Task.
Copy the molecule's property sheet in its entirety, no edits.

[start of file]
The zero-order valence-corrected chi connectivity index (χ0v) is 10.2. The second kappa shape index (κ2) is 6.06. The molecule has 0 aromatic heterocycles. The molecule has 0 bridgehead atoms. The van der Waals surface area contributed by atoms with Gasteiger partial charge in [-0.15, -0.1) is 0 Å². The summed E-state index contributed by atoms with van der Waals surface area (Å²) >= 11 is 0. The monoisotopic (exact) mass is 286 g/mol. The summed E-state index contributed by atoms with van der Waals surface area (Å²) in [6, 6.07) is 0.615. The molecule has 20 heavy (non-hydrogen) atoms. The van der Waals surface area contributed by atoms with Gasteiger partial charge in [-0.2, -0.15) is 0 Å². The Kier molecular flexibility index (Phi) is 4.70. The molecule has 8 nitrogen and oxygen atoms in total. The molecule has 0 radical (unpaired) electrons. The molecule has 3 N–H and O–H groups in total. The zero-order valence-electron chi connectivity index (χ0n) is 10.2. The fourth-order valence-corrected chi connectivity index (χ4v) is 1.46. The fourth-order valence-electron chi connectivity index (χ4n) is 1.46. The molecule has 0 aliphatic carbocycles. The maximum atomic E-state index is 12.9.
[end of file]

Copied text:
The zero-order valence-corrected chi connectivity index (χ0v) is 10.2. The second kappa shape index (κ2) is 6.06. The molecule has 0 aromatic heterocycles. The molecule has 0 bridgehead atoms. The van der Waals surface area contributed by atoms with Gasteiger partial charge in [-0.15, -0.1) is 0 Å². The summed E-state index contributed by atoms with van der Waals surface area (Å²) >= 11 is 0. The monoisotopic (exact) mass is 286 g/mol. The summed E-state index contributed by atoms with van der Waals surface area (Å²) in [6, 6.07) is 0.615. The molecule has 20 heavy (non-hydrogen) atoms. The van der Waals surface area contributed by atoms with Gasteiger partial charge in [-0.2, -0.15) is 0 Å². The Kier molecular flexibility index (Phi) is 4.70. The molecule has 8 nitrogen and oxygen atoms in total. The molecule has 0 radical (unpaired) electrons. The molecule has 3 N–H and O–H groups in total. The zero-order valence-electron chi connectivity index (χ0n) is 10.2. The fourth-order valence-corrected chi connectivity index (χ4v) is 1.46. The fourth-order valence-electron chi connectivity index (χ4n) is 1.46. The molecule has 0 aliphatic carbocycles. The maximum atomic E-state index is 12.9.